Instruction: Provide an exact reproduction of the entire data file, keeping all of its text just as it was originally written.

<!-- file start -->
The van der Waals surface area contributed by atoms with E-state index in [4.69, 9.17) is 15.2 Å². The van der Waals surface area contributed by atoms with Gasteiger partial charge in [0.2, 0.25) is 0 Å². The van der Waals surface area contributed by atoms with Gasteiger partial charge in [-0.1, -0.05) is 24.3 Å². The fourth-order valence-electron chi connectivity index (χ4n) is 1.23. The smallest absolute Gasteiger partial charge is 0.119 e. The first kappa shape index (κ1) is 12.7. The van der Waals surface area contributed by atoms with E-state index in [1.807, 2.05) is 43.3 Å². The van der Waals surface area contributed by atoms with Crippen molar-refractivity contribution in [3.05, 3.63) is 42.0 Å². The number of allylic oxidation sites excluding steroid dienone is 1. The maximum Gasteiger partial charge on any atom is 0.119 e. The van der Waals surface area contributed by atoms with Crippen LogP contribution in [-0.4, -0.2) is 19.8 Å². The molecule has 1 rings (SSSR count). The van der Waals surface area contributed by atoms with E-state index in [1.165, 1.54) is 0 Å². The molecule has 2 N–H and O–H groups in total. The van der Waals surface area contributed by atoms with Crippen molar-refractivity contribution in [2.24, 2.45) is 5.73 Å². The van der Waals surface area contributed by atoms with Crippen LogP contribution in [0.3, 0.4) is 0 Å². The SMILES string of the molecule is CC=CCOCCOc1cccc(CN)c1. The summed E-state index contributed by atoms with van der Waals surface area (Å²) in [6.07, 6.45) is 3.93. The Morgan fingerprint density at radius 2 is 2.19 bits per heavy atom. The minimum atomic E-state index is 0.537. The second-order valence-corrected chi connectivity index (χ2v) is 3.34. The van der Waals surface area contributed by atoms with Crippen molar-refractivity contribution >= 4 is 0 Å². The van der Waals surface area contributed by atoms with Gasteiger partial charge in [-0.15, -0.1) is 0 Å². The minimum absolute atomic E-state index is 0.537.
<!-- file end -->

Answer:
The van der Waals surface area contributed by atoms with E-state index in [4.69, 9.17) is 15.2 Å². The van der Waals surface area contributed by atoms with Gasteiger partial charge in [0.2, 0.25) is 0 Å². The van der Waals surface area contributed by atoms with Gasteiger partial charge in [-0.1, -0.05) is 24.3 Å². The fourth-order valence-electron chi connectivity index (χ4n) is 1.23. The smallest absolute Gasteiger partial charge is 0.119 e. The first kappa shape index (κ1) is 12.7. The van der Waals surface area contributed by atoms with E-state index in [1.807, 2.05) is 43.3 Å². The van der Waals surface area contributed by atoms with Crippen molar-refractivity contribution in [3.05, 3.63) is 42.0 Å². The number of allylic oxidation sites excluding steroid dienone is 1. The maximum Gasteiger partial charge on any atom is 0.119 e. The van der Waals surface area contributed by atoms with Crippen LogP contribution in [-0.4, -0.2) is 19.8 Å². The molecule has 1 rings (SSSR count). The van der Waals surface area contributed by atoms with E-state index in [1.165, 1.54) is 0 Å². The molecule has 2 N–H and O–H groups in total. The van der Waals surface area contributed by atoms with Crippen molar-refractivity contribution in [2.24, 2.45) is 5.73 Å². The van der Waals surface area contributed by atoms with Crippen LogP contribution in [0.3, 0.4) is 0 Å². The SMILES string of the molecule is CC=CCOCCOc1cccc(CN)c1. The summed E-state index contributed by atoms with van der Waals surface area (Å²) in [6.07, 6.45) is 3.93. The Morgan fingerprint density at radius 2 is 2.19 bits per heavy atom. The minimum atomic E-state index is 0.537. The second-order valence-corrected chi connectivity index (χ2v) is 3.34. The van der Waals surface area contributed by atoms with Crippen molar-refractivity contribution >= 4 is 0 Å². The van der Waals surface area contributed by atoms with Gasteiger partial charge in [-0.15, -0.1) is 0 Å². The minimum absolute atomic E-state index is 0.537.